Search IconSearch

Encouraging Your Digital-Age Kids to Love the Outdoors

How to help them trade screen time for green time

Encouraging Your Digital-Age Kids to Love the Outdoors

It’s not unusual to see a 3-year-old expertly operate an iPad or smartphone. Many kids seem more comfortable indoors in front of a screen rather than outside at a park or playground.


Cleveland Clinic is a non-profit academic medical center. Advertising on our site helps support our mission. We do not endorse non-Cleveland Clinic products or services. Policy

How can you foster a love of the outdoors in kids despite the lure of technology?

Here, pediatrician Gregory Weaver, MD, MPH, explains how to encourage kids of all ages to take breaks from their electronics and play outside — without nagging or forcing things:

The toddler years: Encouraging little explorers

Two- to 3-year-olds are fearless explorers and probably the easiest group to get outside. They yearn to touch, smell (and eat) their environment.

By ages 3 and 4, kids are “little scientists,” running experiments to help understand the world around them, Dr. Weaver says.

“When parents ask me what the best toy is for their 2-year-old, I say, ‘You.’ If you interact with your child and show a personal interest in the natural world, your child will reflect your interest,” he says.

It’s best not to present going outside as a chore or as a way to get exercise. Let kids see it as an exciting opportunity to discover new sights, smells and sounds in a beautiful, exciting place.

“When we take walks with our young daughters, my wife and I point out new birds or animals, or talk about the colors of the flowers we see along the way,” says Dr. Weaver.

The early school years: Finding fun activities

As kids move into the early school years, they’re likely less curious about getting outdoors just for the sake of exploring the world.

Here, the best tactic is to find things they like to do outside, and work from there. For instance, most kids love swimming, so that’s almost always a hit. Sports often serve as a good catalyst for breaking away from screens, too.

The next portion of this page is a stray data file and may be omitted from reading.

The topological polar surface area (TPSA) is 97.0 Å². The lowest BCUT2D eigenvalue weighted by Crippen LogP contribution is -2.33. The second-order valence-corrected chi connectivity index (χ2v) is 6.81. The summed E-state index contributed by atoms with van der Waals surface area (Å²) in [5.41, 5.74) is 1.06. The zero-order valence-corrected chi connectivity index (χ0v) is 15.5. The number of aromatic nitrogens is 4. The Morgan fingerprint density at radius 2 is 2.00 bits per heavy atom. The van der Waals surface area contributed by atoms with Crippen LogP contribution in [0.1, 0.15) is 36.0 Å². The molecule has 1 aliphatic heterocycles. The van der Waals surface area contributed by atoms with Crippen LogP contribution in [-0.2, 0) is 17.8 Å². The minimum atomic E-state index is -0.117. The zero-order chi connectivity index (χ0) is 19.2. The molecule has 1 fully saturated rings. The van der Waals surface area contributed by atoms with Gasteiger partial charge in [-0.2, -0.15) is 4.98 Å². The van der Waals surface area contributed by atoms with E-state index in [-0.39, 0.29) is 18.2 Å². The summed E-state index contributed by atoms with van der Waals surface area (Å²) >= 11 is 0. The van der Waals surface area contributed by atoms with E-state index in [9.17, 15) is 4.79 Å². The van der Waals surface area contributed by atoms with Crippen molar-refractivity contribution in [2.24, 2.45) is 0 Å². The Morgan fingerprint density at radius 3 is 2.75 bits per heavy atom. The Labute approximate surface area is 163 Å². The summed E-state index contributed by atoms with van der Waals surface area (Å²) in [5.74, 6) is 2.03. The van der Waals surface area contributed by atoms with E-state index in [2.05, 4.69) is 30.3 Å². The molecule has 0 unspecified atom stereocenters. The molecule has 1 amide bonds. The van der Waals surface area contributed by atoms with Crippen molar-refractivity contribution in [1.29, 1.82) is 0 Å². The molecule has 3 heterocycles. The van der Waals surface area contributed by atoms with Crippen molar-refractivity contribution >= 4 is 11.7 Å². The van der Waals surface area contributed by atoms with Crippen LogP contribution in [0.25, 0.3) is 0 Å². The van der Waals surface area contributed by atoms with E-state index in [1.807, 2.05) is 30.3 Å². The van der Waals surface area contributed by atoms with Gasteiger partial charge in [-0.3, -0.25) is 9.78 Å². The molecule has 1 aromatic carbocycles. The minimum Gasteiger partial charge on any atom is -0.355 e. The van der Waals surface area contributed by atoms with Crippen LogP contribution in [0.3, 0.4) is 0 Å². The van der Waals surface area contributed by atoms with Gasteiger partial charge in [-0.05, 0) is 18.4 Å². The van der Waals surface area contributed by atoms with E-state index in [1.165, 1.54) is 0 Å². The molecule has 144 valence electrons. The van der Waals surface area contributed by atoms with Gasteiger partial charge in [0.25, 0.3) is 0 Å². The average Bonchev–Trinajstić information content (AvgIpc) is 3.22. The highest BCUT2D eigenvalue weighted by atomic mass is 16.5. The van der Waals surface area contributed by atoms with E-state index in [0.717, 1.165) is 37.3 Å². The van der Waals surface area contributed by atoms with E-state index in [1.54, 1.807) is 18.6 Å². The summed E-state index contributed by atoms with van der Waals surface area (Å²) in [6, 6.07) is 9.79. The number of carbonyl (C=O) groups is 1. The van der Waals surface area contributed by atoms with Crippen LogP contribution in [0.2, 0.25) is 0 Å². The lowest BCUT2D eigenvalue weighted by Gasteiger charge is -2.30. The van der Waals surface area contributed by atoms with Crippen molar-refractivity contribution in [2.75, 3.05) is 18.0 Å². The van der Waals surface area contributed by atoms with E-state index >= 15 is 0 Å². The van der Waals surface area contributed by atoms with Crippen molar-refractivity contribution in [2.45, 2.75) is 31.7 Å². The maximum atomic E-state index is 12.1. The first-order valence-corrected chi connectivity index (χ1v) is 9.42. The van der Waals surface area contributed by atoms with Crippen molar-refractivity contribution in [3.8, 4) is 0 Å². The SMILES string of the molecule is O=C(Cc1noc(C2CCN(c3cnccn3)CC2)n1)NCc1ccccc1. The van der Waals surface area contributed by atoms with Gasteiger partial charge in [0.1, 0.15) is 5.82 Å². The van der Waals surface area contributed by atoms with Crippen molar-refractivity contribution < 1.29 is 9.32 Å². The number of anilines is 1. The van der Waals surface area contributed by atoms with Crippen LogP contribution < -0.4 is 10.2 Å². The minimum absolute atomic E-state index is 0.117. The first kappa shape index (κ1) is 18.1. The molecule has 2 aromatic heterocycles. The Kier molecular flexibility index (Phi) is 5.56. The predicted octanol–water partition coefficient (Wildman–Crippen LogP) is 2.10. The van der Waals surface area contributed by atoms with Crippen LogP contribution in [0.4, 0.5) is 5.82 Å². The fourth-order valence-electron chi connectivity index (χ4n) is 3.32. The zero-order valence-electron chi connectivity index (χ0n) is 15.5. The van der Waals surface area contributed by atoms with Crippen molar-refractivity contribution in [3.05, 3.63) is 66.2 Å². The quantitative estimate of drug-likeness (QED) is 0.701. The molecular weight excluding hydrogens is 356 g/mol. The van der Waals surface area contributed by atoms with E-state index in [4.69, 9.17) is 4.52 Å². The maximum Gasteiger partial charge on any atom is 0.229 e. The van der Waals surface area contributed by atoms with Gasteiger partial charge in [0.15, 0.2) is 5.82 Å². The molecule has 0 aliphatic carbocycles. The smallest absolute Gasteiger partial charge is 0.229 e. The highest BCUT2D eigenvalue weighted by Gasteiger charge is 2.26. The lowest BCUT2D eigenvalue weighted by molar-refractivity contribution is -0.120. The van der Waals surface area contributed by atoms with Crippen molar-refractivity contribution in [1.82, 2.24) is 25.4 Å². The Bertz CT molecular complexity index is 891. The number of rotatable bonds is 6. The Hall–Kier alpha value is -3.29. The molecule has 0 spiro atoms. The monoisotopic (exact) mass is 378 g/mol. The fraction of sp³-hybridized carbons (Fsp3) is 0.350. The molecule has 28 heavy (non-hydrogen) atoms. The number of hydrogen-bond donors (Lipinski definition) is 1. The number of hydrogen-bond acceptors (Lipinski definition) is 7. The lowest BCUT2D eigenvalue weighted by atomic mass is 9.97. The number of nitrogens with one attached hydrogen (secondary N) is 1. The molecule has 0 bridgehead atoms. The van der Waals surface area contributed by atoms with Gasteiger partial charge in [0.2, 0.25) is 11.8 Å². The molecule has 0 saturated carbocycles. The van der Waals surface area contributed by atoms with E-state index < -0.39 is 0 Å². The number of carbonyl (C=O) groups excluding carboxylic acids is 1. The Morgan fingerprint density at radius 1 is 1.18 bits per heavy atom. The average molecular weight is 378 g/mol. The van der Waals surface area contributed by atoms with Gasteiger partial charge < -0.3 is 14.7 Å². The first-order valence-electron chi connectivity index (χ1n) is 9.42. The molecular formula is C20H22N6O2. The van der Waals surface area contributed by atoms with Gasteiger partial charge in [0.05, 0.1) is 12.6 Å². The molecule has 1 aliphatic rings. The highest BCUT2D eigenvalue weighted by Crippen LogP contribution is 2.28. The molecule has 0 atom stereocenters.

Look for exercise that both you and your kids enjoy. (If it feels like a chore, you’ll all find ways to avoid it.)

“Find things kids are excited about. Then build a natural experience around them, so it doesn’t feel as if they’re being forced to eat their vegetables,” says Dr. Weaver.

If kids are slightly older and really object to playing outside — or if you live in an area with little green space — look for a zoo, aquarium, botanical garden or other kind of natural space to visit.

Even many art museums — which often have free admission days — have outdoor areas or atriums for children to explore, he says.

The teen years: Schedule outdoor time with options

Electronic devices and video games are engineered to capture — and hold — your attention. And no one is more susceptible than teenagers.

So during the teen years, you may have to mandate outdoor time.

Dr. Weaver recommends creating a structure but allowing your teens to make choices within it.


For example, give them a plan for the week, but let them choose their “no screens allowed” times or days. Then offer a few outdoor options for those times.